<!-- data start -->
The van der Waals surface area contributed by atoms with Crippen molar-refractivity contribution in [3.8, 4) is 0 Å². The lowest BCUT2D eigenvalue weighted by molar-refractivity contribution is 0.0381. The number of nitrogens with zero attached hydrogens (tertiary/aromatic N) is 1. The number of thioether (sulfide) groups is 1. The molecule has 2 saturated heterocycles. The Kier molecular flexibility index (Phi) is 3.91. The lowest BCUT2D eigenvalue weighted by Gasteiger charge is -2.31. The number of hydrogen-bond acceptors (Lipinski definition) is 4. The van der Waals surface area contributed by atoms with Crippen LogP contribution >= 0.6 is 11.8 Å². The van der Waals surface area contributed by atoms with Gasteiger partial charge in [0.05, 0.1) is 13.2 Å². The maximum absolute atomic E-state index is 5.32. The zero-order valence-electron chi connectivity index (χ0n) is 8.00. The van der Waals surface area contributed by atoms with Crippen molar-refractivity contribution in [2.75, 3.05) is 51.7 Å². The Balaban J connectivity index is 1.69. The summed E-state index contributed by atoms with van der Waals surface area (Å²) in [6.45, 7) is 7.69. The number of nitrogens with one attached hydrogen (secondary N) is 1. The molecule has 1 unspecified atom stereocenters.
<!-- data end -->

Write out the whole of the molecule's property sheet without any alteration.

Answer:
The van der Waals surface area contributed by atoms with Crippen molar-refractivity contribution in [3.8, 4) is 0 Å². The lowest BCUT2D eigenvalue weighted by molar-refractivity contribution is 0.0381. The number of nitrogens with zero attached hydrogens (tertiary/aromatic N) is 1. The number of thioether (sulfide) groups is 1. The molecule has 2 saturated heterocycles. The Kier molecular flexibility index (Phi) is 3.91. The lowest BCUT2D eigenvalue weighted by Gasteiger charge is -2.31. The number of hydrogen-bond acceptors (Lipinski definition) is 4. The van der Waals surface area contributed by atoms with Crippen LogP contribution >= 0.6 is 11.8 Å². The van der Waals surface area contributed by atoms with Gasteiger partial charge in [0.05, 0.1) is 13.2 Å². The maximum absolute atomic E-state index is 5.32. The zero-order valence-electron chi connectivity index (χ0n) is 8.00. The van der Waals surface area contributed by atoms with Crippen molar-refractivity contribution in [2.75, 3.05) is 51.7 Å². The Balaban J connectivity index is 1.69. The summed E-state index contributed by atoms with van der Waals surface area (Å²) in [6.45, 7) is 7.69. The number of nitrogens with one attached hydrogen (secondary N) is 1. The molecule has 1 unspecified atom stereocenters.